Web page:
§ Mr. Hurd
I confirm the last point that my right hon. Friend made. I cannot possibly predict how long it will take to carry through what President Saddam Hussein has asked the Iraqi Assembly to consider and to do. I gather that the Assembly is meeting tomorrow. We have many people involved. There are 440 British nationals in hiding in Kuwait. I hope very much that they are covered. We have 355 British nationals at liberty in Iraq and a further 342 detained at strategic sites—about 1,150 all told. The references that have been made to the international conference relate to reports of discussions in the Security Council, particularly between the United States and several non-aligned delegations. The British Government have long felt the need for an international Arab-Israel conference as a way of carrying that forward. It is a little too soon to say whether that possibility has been brought closer. I would advise the House to be a bit cautious.
§ Sir David Steel (Tweeddale, Ettrick and Lauderdale)
Will the Foreign Secretary ascertain whether the statement to those who have successfully evaded capture in Kuwait and that they will be free to leave without intimidation? On the wider issue, does he agree that, although there is naturally rejoicing for the hostages and their relatives, there should be no votes of thanks to Saddam Hussein for undoing something that he should not have done in the first place? He must be hoping that, by this manoeuvre, international resolve may weaken. It would be a terrible indictment of the House or of anybody else if we were simply to say, "Our citizens are free, therefore we can forget about Kuwait." Will he reaffirm that we shall remain resolute on the wider issue?
§ Mr. Hurd
The right hon. Gentleman's first point, about the position of our people who are in hiding in Kuwait, is one of the main points that our ambassador is trying to clear up with the Iraqis. The right E.on. Gentleman is entirely right on his second point. Three main requirements were laid down not by us or by the President of the United States but by the Security Council of the United Nations—the unconditional withdrawal of Iraqi forces from Kuwait, the restoration of the Kuwaiti Government and the freeing of all hostages. If the third of the requirements is carried through, that is welcome news, but it does not detract in the least from the importance of the others.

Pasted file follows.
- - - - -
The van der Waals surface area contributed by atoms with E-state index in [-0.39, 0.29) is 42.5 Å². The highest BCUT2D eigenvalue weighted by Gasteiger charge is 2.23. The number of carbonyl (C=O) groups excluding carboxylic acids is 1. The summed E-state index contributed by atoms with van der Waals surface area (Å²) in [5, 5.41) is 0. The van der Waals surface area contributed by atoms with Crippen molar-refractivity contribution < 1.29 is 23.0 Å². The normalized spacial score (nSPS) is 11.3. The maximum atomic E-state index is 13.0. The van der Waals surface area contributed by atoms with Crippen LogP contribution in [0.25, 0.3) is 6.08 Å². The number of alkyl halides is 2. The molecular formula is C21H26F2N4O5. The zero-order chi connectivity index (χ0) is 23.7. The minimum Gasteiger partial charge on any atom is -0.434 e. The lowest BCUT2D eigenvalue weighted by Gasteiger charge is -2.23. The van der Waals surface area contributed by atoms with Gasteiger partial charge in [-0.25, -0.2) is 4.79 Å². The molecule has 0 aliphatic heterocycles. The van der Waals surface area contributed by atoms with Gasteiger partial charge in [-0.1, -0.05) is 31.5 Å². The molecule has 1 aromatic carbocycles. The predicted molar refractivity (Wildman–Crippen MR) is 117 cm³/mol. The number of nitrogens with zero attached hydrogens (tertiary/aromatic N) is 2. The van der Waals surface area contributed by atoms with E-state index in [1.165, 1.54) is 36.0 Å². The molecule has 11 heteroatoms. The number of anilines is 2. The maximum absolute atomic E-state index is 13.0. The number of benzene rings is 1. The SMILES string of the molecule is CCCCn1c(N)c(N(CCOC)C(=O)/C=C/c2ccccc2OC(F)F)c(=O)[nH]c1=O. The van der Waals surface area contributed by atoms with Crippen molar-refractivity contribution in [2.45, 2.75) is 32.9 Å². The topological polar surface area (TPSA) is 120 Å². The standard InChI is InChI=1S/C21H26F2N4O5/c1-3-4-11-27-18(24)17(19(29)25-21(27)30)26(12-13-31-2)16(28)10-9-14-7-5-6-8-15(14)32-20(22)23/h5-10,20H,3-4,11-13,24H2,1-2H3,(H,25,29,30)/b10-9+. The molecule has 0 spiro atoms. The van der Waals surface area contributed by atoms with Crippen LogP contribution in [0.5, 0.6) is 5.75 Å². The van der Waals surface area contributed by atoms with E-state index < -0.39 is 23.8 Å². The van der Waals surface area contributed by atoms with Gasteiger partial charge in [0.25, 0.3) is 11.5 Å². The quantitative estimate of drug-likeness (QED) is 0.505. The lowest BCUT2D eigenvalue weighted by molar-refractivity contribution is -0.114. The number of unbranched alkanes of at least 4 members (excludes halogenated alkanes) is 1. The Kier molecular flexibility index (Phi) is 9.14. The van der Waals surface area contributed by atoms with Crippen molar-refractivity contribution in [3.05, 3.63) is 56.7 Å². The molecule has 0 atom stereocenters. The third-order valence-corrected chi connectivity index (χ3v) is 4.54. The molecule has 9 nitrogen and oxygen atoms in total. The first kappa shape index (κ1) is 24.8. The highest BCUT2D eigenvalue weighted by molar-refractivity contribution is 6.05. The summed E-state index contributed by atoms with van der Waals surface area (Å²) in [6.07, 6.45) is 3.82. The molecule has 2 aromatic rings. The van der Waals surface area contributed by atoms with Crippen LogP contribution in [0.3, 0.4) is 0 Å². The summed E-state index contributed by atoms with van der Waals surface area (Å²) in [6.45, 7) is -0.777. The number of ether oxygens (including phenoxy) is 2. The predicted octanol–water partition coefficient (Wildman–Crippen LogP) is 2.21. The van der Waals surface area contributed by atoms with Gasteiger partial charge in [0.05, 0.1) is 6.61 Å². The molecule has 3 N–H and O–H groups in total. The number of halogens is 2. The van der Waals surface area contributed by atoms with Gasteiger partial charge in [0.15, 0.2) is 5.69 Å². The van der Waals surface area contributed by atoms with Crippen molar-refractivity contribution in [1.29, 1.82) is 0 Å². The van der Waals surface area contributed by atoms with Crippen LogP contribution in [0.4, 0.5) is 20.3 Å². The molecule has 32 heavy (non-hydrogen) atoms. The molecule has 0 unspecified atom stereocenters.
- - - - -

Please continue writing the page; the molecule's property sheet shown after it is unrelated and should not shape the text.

§ Dr. Michael Clark (Rochford)
Does my right hon. Friend agree that, although we welcome the statement from Baghdad today, we should not forget that the hostages should never have been taken in the first place? The fact that they have been released does not make Saddam Hussein a hero.
§ Mr. Stuart Bell (Middlesbrough)
Is the Foreign Secretary aware that in the Palace of Westminster at the moment are 12 women whose husbands are held hostage in Kuwait or in Iraq? They are determined to make their way to Baghdad to obtain the release of their husbands. In the light of the statement that we have heard today, would it be appropriate for a Minister to meet them to give them counsel and advice in this new situation?
§ Mr. Robert Hayward (Kingswood)
In welcoming the announcement that apparently has been made today, may I echo my right hon. Friend's word of caution? Will he clarify whether a clear indication has been given of the timing of the release of the hostages, whether they are part of the human shield or whether, as was said previously, they are still in hiding?
§ Mr. Hurd